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    A wide-ranging popular history of musical radio from the 1920s to the 1940s. Recounts the stories of influential singers, conductors, on-air personalities, programs, and stations. Addresses related developments of commercial structure and musical style.

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  • Douglas, Susan J. Listening In: Radio and the American Imagination. New York: Times, 1999.

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    A cultural history of radio in 20th-century America for general readers. Although it does not focus solely on music, it includes chapters on jazz and rock.

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  • Fisher, Marc. Something in the Air: Radio, Rock, and the Revolution That Shaped a Generation. New York: Random House, 2007.

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    An engaging journalistic account of the history of rock on American radio since the mid-20th century.

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Electronic and Computer Music

Although radio and sound recording can be classified as electronic technologies, the term electronic music (sometimes referred to as electroacoustic music) generally refers to music in which electronic technology is used to generate and manipulate sound materials, and in which loudspeakers are the prime medium of transmission. Electronic instruments and technologies include the telharmonium and theremin, synthesizers and oscillators, magnetic tape and computers. The writings in this section are divided into two categories, one that includes general overviews and the other that offers practical guidance on the creation of electronic music. See also Computer Music Journal, Leonardo Music Journal, Musica/Tecnologia, and Organised Sound (all cited under Periodicals). Chadabe 1997, Holmes and Pender 2012, and Manning 2004 are histories of electronic and computer music; while Patteson 2016 provides closer historical focus to Weimar-era Germany. Collins and d’Escriván 2007, Dean 2009, and Emmerson 2000 are multiauthor works that collect a wide range of essays and entries on the subject. Butler 2014, Pinch and Trocco 2002, and Tompkins 2010 each explores specific technologies of performance and production.

  • Butler, Mark J. Playing with Something That Runs: Technology, Improvisation, and Composition in DJ and Laptop Performance. Oxford: Oxford University Press, 2014.

    DOI: 10.1093/acprof:oso/9780195393613.001.0001Save Citation »Export Citation »E-mail Citation »

    Closely examines DJ and laptop performance from ethnographic, analytical, and theoretical perspectives. Focuses on Berlin-based artists from the mid-2000s. Ultimately addresses fundamental questions of musicality in the age of sound recording by considering dialectical relationships among four basic terms: recording, performance, composition, and improvisation.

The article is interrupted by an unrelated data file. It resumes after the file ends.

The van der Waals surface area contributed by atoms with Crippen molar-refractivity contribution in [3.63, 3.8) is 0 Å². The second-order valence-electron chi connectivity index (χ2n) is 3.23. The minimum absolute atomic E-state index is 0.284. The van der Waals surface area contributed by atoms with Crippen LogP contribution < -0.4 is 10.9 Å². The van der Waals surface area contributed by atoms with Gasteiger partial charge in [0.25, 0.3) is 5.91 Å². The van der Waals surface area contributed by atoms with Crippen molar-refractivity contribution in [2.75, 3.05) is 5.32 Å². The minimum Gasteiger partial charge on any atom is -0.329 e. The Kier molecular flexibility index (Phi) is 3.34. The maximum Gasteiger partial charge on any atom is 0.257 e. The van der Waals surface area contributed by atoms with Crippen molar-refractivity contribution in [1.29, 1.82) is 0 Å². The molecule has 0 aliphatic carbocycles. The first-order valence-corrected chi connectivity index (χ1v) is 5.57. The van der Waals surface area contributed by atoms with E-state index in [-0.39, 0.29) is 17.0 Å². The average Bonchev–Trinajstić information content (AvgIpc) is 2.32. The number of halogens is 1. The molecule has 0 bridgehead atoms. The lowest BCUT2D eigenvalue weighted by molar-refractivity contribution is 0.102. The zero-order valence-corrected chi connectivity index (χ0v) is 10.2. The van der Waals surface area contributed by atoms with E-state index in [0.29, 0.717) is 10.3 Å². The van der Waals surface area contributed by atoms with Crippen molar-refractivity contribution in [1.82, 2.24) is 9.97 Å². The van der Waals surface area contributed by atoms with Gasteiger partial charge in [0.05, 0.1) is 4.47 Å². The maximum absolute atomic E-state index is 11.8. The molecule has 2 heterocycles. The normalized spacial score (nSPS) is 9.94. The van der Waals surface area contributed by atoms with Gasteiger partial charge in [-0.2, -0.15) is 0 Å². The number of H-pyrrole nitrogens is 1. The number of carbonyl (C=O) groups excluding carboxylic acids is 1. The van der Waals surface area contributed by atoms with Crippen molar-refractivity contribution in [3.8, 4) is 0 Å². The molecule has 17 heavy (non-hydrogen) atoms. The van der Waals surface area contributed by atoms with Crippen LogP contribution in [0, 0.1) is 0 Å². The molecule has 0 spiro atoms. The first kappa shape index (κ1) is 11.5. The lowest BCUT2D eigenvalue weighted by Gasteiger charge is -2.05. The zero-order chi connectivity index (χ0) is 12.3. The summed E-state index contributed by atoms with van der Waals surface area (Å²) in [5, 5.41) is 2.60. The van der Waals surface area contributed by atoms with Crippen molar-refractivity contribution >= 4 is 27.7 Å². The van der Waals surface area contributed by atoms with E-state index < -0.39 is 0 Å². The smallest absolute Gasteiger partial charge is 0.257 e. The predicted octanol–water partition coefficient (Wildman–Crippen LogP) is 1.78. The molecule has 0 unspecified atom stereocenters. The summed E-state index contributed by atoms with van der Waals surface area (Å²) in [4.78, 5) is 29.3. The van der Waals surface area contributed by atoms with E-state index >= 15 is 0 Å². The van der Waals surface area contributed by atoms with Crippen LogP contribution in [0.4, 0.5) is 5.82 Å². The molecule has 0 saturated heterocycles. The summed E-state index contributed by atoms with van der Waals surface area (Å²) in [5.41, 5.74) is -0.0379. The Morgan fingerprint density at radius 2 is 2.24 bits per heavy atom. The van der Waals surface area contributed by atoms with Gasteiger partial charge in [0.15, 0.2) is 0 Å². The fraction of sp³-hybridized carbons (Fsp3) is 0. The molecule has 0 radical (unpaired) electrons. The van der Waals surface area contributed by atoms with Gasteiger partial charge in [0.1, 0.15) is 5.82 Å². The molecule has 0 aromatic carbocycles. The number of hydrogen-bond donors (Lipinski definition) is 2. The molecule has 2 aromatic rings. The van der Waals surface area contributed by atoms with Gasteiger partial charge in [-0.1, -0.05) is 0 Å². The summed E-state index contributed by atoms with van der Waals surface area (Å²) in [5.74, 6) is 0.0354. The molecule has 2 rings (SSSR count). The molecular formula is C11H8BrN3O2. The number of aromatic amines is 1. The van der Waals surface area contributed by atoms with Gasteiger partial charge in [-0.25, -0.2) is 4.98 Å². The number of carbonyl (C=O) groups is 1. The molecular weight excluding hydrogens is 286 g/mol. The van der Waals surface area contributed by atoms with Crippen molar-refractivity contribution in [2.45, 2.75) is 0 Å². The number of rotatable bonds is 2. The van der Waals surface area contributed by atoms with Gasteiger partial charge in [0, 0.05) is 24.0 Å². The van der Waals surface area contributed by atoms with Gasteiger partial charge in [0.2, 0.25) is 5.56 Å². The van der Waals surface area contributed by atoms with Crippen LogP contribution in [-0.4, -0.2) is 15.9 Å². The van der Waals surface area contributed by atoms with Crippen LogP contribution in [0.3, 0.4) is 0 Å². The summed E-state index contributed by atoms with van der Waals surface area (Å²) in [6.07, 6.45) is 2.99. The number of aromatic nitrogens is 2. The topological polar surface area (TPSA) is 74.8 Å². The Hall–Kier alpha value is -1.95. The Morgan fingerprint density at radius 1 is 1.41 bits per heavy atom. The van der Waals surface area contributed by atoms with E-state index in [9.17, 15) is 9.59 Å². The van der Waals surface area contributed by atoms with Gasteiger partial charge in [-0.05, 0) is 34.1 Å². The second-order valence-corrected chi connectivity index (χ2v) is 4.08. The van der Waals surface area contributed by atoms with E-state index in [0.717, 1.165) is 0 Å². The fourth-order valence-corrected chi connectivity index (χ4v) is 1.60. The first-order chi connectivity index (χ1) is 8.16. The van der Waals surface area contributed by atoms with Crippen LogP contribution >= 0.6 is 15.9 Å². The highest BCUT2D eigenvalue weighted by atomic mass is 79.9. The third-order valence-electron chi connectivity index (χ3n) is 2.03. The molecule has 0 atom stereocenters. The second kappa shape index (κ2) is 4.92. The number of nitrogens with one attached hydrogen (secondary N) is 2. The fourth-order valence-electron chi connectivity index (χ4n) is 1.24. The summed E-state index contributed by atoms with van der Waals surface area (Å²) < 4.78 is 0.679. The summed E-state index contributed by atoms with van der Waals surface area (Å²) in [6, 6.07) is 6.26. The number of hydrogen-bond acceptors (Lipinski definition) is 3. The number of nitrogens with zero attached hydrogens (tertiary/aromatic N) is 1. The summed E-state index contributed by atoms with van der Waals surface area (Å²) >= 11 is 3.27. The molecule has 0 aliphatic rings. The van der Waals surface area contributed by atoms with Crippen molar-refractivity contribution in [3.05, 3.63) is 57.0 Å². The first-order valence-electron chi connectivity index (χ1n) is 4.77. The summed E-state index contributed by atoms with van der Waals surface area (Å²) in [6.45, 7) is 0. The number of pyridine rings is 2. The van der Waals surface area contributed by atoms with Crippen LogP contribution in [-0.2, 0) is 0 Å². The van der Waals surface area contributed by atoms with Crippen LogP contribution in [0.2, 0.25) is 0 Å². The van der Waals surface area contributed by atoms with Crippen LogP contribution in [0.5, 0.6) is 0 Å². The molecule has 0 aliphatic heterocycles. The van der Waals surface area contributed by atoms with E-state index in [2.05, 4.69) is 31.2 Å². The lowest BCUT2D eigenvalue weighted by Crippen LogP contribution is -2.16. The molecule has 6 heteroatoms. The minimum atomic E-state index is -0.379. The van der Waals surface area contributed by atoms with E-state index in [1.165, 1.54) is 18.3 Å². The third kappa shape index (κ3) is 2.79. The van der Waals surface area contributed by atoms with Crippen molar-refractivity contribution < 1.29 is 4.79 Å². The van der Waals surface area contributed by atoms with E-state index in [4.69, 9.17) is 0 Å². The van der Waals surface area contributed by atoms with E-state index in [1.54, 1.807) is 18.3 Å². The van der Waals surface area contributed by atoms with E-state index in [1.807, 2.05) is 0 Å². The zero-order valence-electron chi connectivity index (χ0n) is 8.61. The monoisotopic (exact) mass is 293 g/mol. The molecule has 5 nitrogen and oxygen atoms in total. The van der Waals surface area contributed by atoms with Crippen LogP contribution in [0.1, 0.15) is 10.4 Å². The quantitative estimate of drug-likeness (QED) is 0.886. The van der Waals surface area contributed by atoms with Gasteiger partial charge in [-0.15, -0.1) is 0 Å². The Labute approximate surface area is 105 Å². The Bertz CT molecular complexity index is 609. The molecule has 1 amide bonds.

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  • Chadabe, Joel. Electric Sound: The Past and Promise of Electronic Music. Upper Saddle River, NJ: Prentice Hall, 1997.

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    Chronicles the development of electronic music in the 20th century, covering tape music, computer music, synthesizers, and experimental electronic instruments. Unusually for a textbook, it draws liberally from interviews the author conducted with more than 150 figures in the field of electronic music.

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  • Collins, Nick, and Julio d’Escriván, eds. The Cambridge Companion to Electronic Music. Cambridge, UK: Cambridge University Press, 2007.

    DOI: 10.1017/CCOL9780521868617Save Citation »Export Citation »E-mail Citation »

    A volume of essays discussing historical and contemporary concepts and practices in electronic music. Coverage includes interactive music, multimedia work, analog technologies, computer music, and music psychology. Provides statements from numerous prominent composers of electronic music.

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  • Dean, Roger T., ed. The Oxford Handbook of Computer Music. New York: Oxford University Press, 2009.

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    A wide-ranging collection of twenty-six essays by scholars and computer music creators. The volume’s five main sections address history, composition, performance, cognition, and culture.

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  • Emmerson, Simon, ed. Music, Electronic Media, and Culture. Burlington, VT: Ashgate, 2000.

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    Nine essays examine the implications of electronic sound media. Considers modes of listening and perception, cultural implications of audio sampling, and the constructed spaces of electronically mediated sound. Reprints Chris Cutler’s influential essay “Plunderphonics.”

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  • Holmes, Thom, and Terence M. Pender. Electronic and Experimental Music: Technology, Music, and Culture. 4th ed. New York: Routledge, 2012.

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    This textbook chronicles the history of electronic music from its 19th-century predecessors to the analog era of tape music and synthesizers of the mid-20th century to the digital synthesis and computer music of the late 20th century and beyond.

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  • Manning, Peter. Electronic and Computer Music. New York: Oxford University Press, 2004.

    DOI: 10.1093/acprof:oso/9780195144840.001.0001Save Citation »Export Citation »E-mail Citation »

    A history of electronic and computer music, covering major trends in European and American music pre–World War II to the present. Examines the complex intersections between composers and performers and the technologies they use.